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The Annals of the Civil War Written by Leading Participants North and South (ed. Alexander Kelly McClure), The last Confederate surrender. (search)
Richmond. Here, in reply to a dispatch to Richmond, I was directed to assume command of the Department of Alabama, Mississippi, etc., with headquarters at Meridian, Mississippi, and informed that President Davis would, at an early day, meet me at Montgomery, Alabama. The military situation was as follows: Sherman occupied Atlantapulsing an assault, General Maury, in accordance with instructions, withdrew his garrisons, in the night, to Mobile, and then evacuated the city, falling back to Meridian, on the line of the Mobile and Ohio Railway. General Forrest was drawn in to the same point, and the little army, less than eight thousand of all arms, held in rrnishing the latter with currency, of which they were destitute-and friendly relations promoted. These suggestions were adopted, and a day or two thereafter, at Meridian, a note was received from General Canby, inclosing copies of orders to Generals Granger and Steele, commanding army corps, by which it appeared these officers we
from their point of convergence, and so far separated from each other. The enterprise was gigantic; but its awkwardness equaled its strength, and its own weight broke its back. Sherman, harassed by cavalry and skirmishers-advanced in solid column; while Polk, with his merely nominal force, was unable to meet him. But the latter fell back in good order; secured his supplies, and so retarded his stronger adversary, that he saved all the rolling-stock of the railroads. When he evacuated Meridian, that lately busy railroad center was left a worthless prize to the captor. Meantime Forrest had harassed the cavalry force of Smith and Grierson, with not one-fourth their numbers; badly provided and badly mounted. Yet he managed to inflict heavy loss and retard the enemy's march; but finally-unable to wait the junction of S. D. Lee, to give the battle he felt essential-Forrest, on the 20th February, faced the Federal squadrons. Confident of an easy victory over the ragged handful of
Lt.-Colonel Arthur J. Fremantle, Three Months in the Southern States, May, 1863. (search)
ked for it continually, and on the railroad every person's passport was rigidly examined. We drove to the nearest point at which the railroad was in working order, a distance of nearly five miles. We then got into the cars at 6 P. M. for Meridian. This piece of railroad was in a most dangerous state, and enjoys the reputation of being the very worst of all the bad railroads in the South. It was completely worn out, and could not be repaired. Accidents are of almost daily occurrence, aty one had happened the day before. After we had proceeded five miles, our engine ran off the track, which caused a stoppage of three hours. All male passengers had to get out to push along the cars. 24th may, 1863 (Sunday). We reached Meridian at 7.30 A. M., with sound limbs, and only five hours late. We left for Mobile at 9 A. M., and arrived there at 7.15 P. M. This part of the line was in very good order. We were delayed a short time, owing to a difficulty which had occurre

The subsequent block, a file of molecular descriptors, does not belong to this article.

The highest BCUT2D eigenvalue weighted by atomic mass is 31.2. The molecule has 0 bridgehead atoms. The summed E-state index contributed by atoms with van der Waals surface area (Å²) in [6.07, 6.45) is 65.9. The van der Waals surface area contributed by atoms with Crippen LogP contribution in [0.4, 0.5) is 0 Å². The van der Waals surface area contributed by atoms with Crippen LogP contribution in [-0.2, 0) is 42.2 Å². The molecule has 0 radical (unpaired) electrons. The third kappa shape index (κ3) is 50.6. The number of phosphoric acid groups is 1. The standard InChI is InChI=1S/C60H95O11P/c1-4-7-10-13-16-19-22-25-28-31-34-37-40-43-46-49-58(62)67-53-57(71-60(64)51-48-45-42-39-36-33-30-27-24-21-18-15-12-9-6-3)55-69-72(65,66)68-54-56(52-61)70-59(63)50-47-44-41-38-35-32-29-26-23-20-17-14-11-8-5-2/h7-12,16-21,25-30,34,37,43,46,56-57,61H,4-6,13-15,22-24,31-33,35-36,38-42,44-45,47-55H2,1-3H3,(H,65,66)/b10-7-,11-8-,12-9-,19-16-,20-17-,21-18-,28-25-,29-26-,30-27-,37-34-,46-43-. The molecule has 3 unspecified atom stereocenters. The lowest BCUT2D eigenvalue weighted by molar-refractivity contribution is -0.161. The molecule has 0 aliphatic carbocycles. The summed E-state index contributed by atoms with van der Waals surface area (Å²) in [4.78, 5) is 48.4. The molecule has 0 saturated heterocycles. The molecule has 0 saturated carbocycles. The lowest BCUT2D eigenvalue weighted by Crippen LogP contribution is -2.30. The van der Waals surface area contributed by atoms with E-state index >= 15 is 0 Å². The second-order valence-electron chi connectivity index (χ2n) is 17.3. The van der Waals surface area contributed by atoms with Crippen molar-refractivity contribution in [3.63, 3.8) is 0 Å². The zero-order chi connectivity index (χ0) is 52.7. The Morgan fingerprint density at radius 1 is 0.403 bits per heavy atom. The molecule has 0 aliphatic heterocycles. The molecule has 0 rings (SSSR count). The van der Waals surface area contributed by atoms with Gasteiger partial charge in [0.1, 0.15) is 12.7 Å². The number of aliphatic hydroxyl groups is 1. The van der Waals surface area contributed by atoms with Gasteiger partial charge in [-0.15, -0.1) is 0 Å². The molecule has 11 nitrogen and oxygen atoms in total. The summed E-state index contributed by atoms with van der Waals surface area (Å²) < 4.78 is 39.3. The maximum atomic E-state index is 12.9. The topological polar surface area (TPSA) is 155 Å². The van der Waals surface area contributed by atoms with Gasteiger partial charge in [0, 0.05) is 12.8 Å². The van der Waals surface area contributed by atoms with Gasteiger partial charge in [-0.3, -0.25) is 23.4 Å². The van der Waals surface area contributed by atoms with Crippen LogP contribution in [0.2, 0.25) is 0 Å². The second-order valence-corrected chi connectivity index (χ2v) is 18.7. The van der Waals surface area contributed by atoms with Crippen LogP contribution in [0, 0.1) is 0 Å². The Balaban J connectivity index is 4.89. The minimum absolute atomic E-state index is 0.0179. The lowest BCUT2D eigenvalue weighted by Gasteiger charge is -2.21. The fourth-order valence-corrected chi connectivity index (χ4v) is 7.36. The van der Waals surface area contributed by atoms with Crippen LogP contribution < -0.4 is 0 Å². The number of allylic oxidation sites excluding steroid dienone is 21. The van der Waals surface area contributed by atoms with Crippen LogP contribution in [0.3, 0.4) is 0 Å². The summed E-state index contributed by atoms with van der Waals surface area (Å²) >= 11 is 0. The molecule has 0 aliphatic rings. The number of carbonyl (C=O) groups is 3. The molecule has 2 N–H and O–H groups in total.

Ulysses S. Grant, Personal Memoirs of U. S. Grant, Operations in Mississippi-Longstreet in east Tennessee-commissioned Lieutenant-General-Commanding the armies of the United States-first interview with President Lincoln (search)
m about 20,000 men in all. Sherman knew that General (Bishop) [Leonidas] Polk was occupying Meridian with his headquarters, and had two divisions of infantry with a considerable force of cavalry scattered west of him. He determined, therefore, to move directly upon Meridian. I had sent some 2,500 cavalry under General Sooy Smith to Sherman's department, and they had mostly arrived before hese scouts returned it was through them that he got the information of General Polk's being at Meridian, and of the strength and disposition of his command. Forrest had about 4,000 cavalry with hatur, Mississippi, where, by the way, Sherman himself came near being picked up. He entered Meridian on the 14th of the month, the enemy having retreated toward Demopolis, Alabama. He spent several days in Meridian in thoroughly destroying the railroad to the north and south, and also for the purpose of hearing from Sooy Smith, who he supposed had met Forrest before this time and he hoped had
J. B. Jones, A Rebel War Clerk's Diary, XXV. April, 1863 (search)
s beyond; but his next fire took effect in Dixon's breast, who fell and expired in a few moments. Many of our people think that because the terms of enlistment of so many in the Federal army will expire next month, we shall not have an active spring campaign. It may be so; but I doubt it. Blood must flow as freely as ever! April 25 We have bad news from the West. The enemy (cavalry, I suppose) have penetrated Mississippi some 200 miles, down to the railroad between Vicksburg and Meridian. This is in the rear and east of Vicksburg, and intercepts supplies They destroyed two trains. This dispatch was sent to the Secretary of War by the President without remark. The Enquirer this morning contained a paragraph stating that Gen. Pemberton was exchanging civilities with Gen. Sherman, and had sent him a beautiful bouquet! Did he have any conception of the surprise the enemy was executing at the moment? Well, Mississippi is the President's State, and if he is satisfied with N